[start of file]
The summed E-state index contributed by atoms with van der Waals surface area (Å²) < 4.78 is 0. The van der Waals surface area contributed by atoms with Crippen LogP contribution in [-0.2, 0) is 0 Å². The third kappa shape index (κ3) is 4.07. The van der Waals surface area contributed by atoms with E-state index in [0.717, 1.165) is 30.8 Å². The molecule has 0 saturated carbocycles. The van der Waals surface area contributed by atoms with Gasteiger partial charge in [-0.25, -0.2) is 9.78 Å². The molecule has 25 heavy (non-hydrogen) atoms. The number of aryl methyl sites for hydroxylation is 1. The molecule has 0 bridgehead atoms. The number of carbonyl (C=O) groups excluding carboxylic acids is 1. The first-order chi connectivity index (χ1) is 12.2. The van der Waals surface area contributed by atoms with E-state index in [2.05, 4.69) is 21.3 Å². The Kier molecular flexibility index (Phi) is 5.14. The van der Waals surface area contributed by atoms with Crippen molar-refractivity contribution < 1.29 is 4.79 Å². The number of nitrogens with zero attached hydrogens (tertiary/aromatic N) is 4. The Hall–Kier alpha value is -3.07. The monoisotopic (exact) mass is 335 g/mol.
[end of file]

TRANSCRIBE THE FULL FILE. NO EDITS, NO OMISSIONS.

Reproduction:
The summed E-state index contributed by atoms with van der Waals surface area (Å²) < 4.78 is 0. The van der Waals surface area contributed by atoms with Crippen LogP contribution in [-0.2, 0) is 0 Å². The third kappa shape index (κ3) is 4.07. The van der Waals surface area contributed by atoms with E-state index in [0.717, 1.165) is 30.8 Å². The molecule has 0 saturated carbocycles. The van der Waals surface area contributed by atoms with Gasteiger partial charge in [-0.25, -0.2) is 9.78 Å². The molecule has 25 heavy (non-hydrogen) atoms. The number of aryl methyl sites for hydroxylation is 1. The molecule has 0 bridgehead atoms. The number of carbonyl (C=O) groups excluding carboxylic acids is 1. The first-order chi connectivity index (χ1) is 12.2. The van der Waals surface area contributed by atoms with E-state index in [2.05, 4.69) is 21.3 Å². The Kier molecular flexibility index (Phi) is 5.14. The van der Waals surface area contributed by atoms with Crippen molar-refractivity contribution < 1.29 is 4.79 Å². The number of nitrogens with zero attached hydrogens (tertiary/aromatic N) is 4. The Hall–Kier alpha value is -3.07. The monoisotopic (exact) mass is 335 g/mol.